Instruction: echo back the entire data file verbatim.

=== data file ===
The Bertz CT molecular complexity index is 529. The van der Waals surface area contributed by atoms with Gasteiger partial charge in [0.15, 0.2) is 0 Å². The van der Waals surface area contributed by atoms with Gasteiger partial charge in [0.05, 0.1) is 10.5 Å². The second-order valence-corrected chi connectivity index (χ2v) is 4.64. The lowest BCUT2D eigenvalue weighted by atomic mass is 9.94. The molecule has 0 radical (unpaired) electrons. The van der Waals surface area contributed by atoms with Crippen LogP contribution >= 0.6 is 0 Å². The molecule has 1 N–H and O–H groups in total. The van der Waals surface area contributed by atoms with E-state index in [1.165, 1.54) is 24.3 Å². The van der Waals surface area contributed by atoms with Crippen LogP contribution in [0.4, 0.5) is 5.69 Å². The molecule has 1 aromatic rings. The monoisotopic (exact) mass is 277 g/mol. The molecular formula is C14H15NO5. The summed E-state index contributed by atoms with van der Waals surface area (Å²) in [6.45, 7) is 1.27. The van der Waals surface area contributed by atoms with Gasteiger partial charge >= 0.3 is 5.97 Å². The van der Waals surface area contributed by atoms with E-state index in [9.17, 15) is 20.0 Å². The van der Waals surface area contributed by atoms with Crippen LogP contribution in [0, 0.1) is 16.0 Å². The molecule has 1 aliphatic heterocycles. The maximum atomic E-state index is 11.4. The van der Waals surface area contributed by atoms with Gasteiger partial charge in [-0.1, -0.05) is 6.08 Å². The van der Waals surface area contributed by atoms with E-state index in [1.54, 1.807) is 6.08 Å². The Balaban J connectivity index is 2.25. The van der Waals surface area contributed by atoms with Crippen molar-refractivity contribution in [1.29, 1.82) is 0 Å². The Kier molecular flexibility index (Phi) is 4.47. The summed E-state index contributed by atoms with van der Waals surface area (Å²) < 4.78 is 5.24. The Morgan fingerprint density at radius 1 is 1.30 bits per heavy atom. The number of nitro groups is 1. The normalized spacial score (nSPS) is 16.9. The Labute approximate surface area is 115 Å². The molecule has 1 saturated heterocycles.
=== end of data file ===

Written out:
The Bertz CT molecular complexity index is 529. The van der Waals surface area contributed by atoms with Gasteiger partial charge in [0.15, 0.2) is 0 Å². The van der Waals surface area contributed by atoms with Gasteiger partial charge in [0.05, 0.1) is 10.5 Å². The second-order valence-corrected chi connectivity index (χ2v) is 4.64. The lowest BCUT2D eigenvalue weighted by atomic mass is 9.94. The molecule has 0 radical (unpaired) electrons. The van der Waals surface area contributed by atoms with Crippen LogP contribution >= 0.6 is 0 Å². The molecule has 1 N–H and O–H groups in total. The van der Waals surface area contributed by atoms with E-state index in [1.165, 1.54) is 24.3 Å². The van der Waals surface area contributed by atoms with Crippen LogP contribution in [0.4, 0.5) is 5.69 Å². The molecule has 1 aromatic rings. The monoisotopic (exact) mass is 277 g/mol. The molecular formula is C14H15NO5. The summed E-state index contributed by atoms with van der Waals surface area (Å²) in [6.45, 7) is 1.27. The van der Waals surface area contributed by atoms with Gasteiger partial charge >= 0.3 is 5.97 Å². The van der Waals surface area contributed by atoms with E-state index in [9.17, 15) is 20.0 Å². The van der Waals surface area contributed by atoms with Crippen LogP contribution in [0, 0.1) is 16.0 Å². The molecule has 1 aliphatic heterocycles. The maximum atomic E-state index is 11.4. The van der Waals surface area contributed by atoms with Gasteiger partial charge in [-0.1, -0.05) is 6.08 Å². The van der Waals surface area contributed by atoms with E-state index in [1.54, 1.807) is 6.08 Å². The Balaban J connectivity index is 2.25. The van der Waals surface area contributed by atoms with Crippen molar-refractivity contribution in [1.29, 1.82) is 0 Å². The Kier molecular flexibility index (Phi) is 4.47. The summed E-state index contributed by atoms with van der Waals surface area (Å²) < 4.78 is 5.24. The Morgan fingerprint density at radius 1 is 1.30 bits per heavy atom. The number of nitro groups is 1. The normalized spacial score (nSPS) is 16.9. The Labute approximate surface area is 115 Å². The molecule has 1 saturated heterocycles.